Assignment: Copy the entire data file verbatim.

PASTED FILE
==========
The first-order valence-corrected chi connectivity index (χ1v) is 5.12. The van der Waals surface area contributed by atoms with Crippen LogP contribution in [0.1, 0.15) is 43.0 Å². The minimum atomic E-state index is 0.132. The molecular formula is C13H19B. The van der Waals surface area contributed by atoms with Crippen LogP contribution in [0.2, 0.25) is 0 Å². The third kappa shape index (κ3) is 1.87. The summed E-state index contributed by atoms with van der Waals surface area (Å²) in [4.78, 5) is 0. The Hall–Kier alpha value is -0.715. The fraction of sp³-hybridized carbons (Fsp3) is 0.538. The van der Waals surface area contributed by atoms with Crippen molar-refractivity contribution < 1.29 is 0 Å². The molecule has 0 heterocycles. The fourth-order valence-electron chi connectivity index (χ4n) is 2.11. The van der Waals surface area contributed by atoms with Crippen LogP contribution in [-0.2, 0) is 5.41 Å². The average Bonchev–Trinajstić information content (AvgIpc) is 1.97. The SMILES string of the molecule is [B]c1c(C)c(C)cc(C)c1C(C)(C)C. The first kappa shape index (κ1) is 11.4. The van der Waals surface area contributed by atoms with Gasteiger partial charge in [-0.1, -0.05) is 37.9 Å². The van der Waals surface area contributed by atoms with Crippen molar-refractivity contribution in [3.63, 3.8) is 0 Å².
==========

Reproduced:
The first-order valence-corrected chi connectivity index (χ1v) is 5.12. The van der Waals surface area contributed by atoms with Crippen LogP contribution in [0.1, 0.15) is 43.0 Å². The minimum atomic E-state index is 0.132. The molecular formula is C13H19B. The van der Waals surface area contributed by atoms with Crippen LogP contribution in [0.2, 0.25) is 0 Å². The third kappa shape index (κ3) is 1.87. The summed E-state index contributed by atoms with van der Waals surface area (Å²) in [4.78, 5) is 0. The Hall–Kier alpha value is -0.715. The fraction of sp³-hybridized carbons (Fsp3) is 0.538. The van der Waals surface area contributed by atoms with Crippen molar-refractivity contribution < 1.29 is 0 Å². The molecule has 0 heterocycles. The fourth-order valence-electron chi connectivity index (χ4n) is 2.11. The van der Waals surface area contributed by atoms with Crippen LogP contribution in [-0.2, 0) is 5.41 Å². The average Bonchev–Trinajstić information content (AvgIpc) is 1.97. The SMILES string of the molecule is [B]c1c(C)c(C)cc(C)c1C(C)(C)C. The first kappa shape index (κ1) is 11.4. The van der Waals surface area contributed by atoms with Gasteiger partial charge in [-0.1, -0.05) is 37.9 Å². The van der Waals surface area contributed by atoms with Crippen molar-refractivity contribution in [3.63, 3.8) is 0 Å².